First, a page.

Another time, when Austin and I were in Seattle,  I walked three miles from the Space Needle to watch a Mariners game at Safeco field.  With a giant rip in the ass of my khaki pants.

But nothing, nothing compares to the embarrassment of this, one of my senior pictures:



I am still not sure why I decided to pose with my semi-feral, gaseous, fleabitten tomcat.  Let's not even discuss the Hard Rock Cafe pin, fake barn setting, or the Paddington Bear hat, artfully laid next to the cat.  At least I didn't pick this one for submission to the yearbook.

18 July 2012

What to do when a bunny is trapped in your boat (not a euphemism).

This morning, I was trying to watch my daily dose of Jerry Springer, when our dog Blue, who I had let out a few minutes earlier, started to whine.  I found him under the deck, pawing frantically at this old plastic boat underneath.  I pulled it out, and he freaked out, sticking his whole head this little drain hole.  Frantic scrabbling sounds were coming from inside.  I considered walking away, visions of skunks spraying going through my mind.  Against my better judgment, I bent down and looked through a small hole in the nose of the boat. 


A bunny!  Bunny, why are you in my boat?


This is the drain hole...I think.  It's threaded but is missing the plug that would go in it.  Since this is the only way the bunny could have gotten in, this is how it's getting out.  The only problem is that it's blocked by large chunks of styrofoam (or staraphone, like how one of my classmates spells it). 


Styrofoam (staraphone) comes out with the help of an old kitchen knife. 


The boat is tilted up with its nose (I'm sure there is a more boat-y term for the nose)
 up on the picnic table.   


The camera is sent in to explore the top.  No bunny. 


Mimi's keeping an eye on him from the top of the boat. 

"Is the bunny still there?"


Still there.  The bunny is then persuaded, gently, to go around the styrofoam (staraphone) with the use of a thin bamboo pole that Mimi retrieves from the garden.  We can hear him scrabble all the way to the bottom.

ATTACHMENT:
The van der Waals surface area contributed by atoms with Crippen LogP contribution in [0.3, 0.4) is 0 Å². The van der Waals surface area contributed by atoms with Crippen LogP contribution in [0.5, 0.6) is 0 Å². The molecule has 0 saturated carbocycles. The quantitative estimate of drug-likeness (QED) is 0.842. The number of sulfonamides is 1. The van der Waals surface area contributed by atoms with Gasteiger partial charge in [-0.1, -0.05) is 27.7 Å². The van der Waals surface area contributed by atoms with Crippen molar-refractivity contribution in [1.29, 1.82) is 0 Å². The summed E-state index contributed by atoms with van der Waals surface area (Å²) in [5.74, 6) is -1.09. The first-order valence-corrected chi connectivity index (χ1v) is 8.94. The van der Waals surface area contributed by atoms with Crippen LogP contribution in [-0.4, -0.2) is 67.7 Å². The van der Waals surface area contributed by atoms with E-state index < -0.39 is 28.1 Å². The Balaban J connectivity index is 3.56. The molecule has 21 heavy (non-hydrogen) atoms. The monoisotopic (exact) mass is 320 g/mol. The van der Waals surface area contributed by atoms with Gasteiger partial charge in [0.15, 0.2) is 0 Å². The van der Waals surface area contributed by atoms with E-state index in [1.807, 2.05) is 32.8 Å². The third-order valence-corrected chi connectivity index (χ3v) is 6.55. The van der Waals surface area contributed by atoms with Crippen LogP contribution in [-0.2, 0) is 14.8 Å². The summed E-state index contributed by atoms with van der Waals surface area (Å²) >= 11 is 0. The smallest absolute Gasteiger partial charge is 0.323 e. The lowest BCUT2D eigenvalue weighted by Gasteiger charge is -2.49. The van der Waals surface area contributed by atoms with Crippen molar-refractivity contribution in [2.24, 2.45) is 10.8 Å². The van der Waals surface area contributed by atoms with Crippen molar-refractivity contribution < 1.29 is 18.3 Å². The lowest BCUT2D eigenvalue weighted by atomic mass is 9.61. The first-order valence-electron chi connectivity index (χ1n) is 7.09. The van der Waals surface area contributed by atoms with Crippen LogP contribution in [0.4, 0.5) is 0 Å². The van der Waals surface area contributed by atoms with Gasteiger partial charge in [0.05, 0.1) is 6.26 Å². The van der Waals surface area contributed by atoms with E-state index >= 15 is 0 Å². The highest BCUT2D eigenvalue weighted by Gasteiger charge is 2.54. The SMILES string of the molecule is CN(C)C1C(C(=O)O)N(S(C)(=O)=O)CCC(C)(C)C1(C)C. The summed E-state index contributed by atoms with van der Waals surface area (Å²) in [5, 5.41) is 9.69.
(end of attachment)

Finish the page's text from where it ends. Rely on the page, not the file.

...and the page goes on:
Camera goes in again.  No bunny.  Put on an extra glove, gingerly reach in and remove styrofoam (staraphone). 


Hello bunny! 

Hey!!!! Want to see me pull a rabbit out of my boat?


Mimi was impressed. 


It was delicious. 

 Just kidding.  These are the steaks we cooked on Austin's new grill last night.


This is Austin's new grill.  He got it for his birthday. 


Back to the bunny...he was petted, photographed some more, and then released into a tangle of bushes on the other side of the house.  All is well in the kingdom.

16 July 2012

The Mid-Season Farm Report, Part 2: Top Ten Lessons Learned


I’m going to school year-round (2 classes every 10 weeks), which I why I have finals in mid-July when I should be outside suntanning and drinking copious amounts of lemon shandies.  I just finished writing one of my finals, an 8 page report on the environmental effects of China’s One-Child Policy.  Now, I’m in the mood for writing something, anything that does not have to do with coal burning, sulfur oxides, and Mao Zedong. 
I had promised a Part 2:  Lessons learned earlier this week, so here it is.  Some of these might be duh items to you, but I’m only in my 2nd year of bigger-scale planting, so I’m still learning as I go.

1. Don’t weed too early.  I weeded most of my garden beds in April and May during warm days, and when I was done, they were, at the time, completely weed free.  I mean, I really dug down, up to my elbows, removing old fossilized roots and rusty nails until the plots were clear.  A month later, weeds had sprung up like crazy.  The beds I weeded in June have mostly stayed weed-free.  Apparently weeds are also just waking up in spring, and if you weed too early, you’ll just be tilling the soil for all of the weed seeds that are still napping.
2.  Everybody needs a winter coat, and so does your garden.  Once your garden is done in the fall, cover it up.  Use mulch, leaves, or weed fabric.  We don’t have a bagging mower up here, and we also don’t have deciduous trees, so what I should use is weed fabric.  Last year, I didn’t, and weeds grew all through the fall, hibernated in the winter, and grew happily through the cold, wet spring.   Investing some cash and a few hours to get weed fabric and cover it up would have saved me about 80 hours of weeding this spring.